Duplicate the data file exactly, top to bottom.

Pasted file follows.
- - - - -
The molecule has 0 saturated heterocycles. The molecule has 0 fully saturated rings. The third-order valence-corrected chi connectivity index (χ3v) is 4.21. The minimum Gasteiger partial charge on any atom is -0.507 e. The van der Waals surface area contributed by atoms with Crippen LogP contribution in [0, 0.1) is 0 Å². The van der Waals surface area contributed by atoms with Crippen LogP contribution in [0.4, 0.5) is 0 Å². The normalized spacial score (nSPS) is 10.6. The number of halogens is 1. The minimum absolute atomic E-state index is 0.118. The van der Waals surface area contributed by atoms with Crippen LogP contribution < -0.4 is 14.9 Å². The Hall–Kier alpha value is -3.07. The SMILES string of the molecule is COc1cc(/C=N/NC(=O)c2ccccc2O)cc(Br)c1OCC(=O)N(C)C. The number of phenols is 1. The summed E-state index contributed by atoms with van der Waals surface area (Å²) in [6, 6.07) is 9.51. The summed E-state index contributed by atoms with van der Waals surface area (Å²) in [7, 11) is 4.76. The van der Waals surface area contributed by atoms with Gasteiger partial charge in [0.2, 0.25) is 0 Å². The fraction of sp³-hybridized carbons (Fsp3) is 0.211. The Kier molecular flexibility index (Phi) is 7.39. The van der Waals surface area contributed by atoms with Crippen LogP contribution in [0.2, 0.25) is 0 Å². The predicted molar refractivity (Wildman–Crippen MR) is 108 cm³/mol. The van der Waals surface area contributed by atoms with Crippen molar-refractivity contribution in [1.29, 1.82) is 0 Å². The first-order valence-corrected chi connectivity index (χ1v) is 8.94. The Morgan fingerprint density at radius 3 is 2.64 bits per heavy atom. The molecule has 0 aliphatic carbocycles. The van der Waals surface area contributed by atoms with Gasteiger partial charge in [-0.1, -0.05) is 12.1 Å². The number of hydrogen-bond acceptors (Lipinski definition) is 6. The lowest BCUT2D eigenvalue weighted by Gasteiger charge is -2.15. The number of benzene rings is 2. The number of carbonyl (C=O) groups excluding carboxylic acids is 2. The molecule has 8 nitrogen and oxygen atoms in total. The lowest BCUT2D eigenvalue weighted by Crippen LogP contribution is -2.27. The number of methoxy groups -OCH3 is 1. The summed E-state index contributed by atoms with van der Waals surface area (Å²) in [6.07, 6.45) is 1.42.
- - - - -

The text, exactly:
The molecule has 0 saturated heterocycles. The molecule has 0 fully saturated rings. The third-order valence-corrected chi connectivity index (χ3v) is 4.21. The minimum Gasteiger partial charge on any atom is -0.507 e. The van der Waals surface area contributed by atoms with Crippen LogP contribution in [0, 0.1) is 0 Å². The van der Waals surface area contributed by atoms with Crippen LogP contribution in [0.4, 0.5) is 0 Å². The normalized spacial score (nSPS) is 10.6. The number of halogens is 1. The minimum absolute atomic E-state index is 0.118. The van der Waals surface area contributed by atoms with Crippen LogP contribution < -0.4 is 14.9 Å². The Hall–Kier alpha value is -3.07. The SMILES string of the molecule is COc1cc(/C=N/NC(=O)c2ccccc2O)cc(Br)c1OCC(=O)N(C)C. The number of phenols is 1. The summed E-state index contributed by atoms with van der Waals surface area (Å²) in [6, 6.07) is 9.51. The summed E-state index contributed by atoms with van der Waals surface area (Å²) in [7, 11) is 4.76. The van der Waals surface area contributed by atoms with Gasteiger partial charge in [0.2, 0.25) is 0 Å². The fraction of sp³-hybridized carbons (Fsp3) is 0.211. The Kier molecular flexibility index (Phi) is 7.39. The van der Waals surface area contributed by atoms with Crippen LogP contribution in [0.2, 0.25) is 0 Å². The predicted molar refractivity (Wildman–Crippen MR) is 108 cm³/mol. The van der Waals surface area contributed by atoms with Crippen molar-refractivity contribution in [1.29, 1.82) is 0 Å². The first-order valence-corrected chi connectivity index (χ1v) is 8.94. The Morgan fingerprint density at radius 3 is 2.64 bits per heavy atom. The molecule has 0 aliphatic carbocycles. The van der Waals surface area contributed by atoms with Gasteiger partial charge in [-0.1, -0.05) is 12.1 Å². The number of hydrogen-bond acceptors (Lipinski definition) is 6. The lowest BCUT2D eigenvalue weighted by Gasteiger charge is -2.15. The number of benzene rings is 2. The number of carbonyl (C=O) groups excluding carboxylic acids is 2. The molecule has 8 nitrogen and oxygen atoms in total. The lowest BCUT2D eigenvalue weighted by Crippen LogP contribution is -2.27. The number of methoxy groups -OCH3 is 1. The summed E-state index contributed by atoms with van der Waals surface area (Å²) in [6.07, 6.45) is 1.42.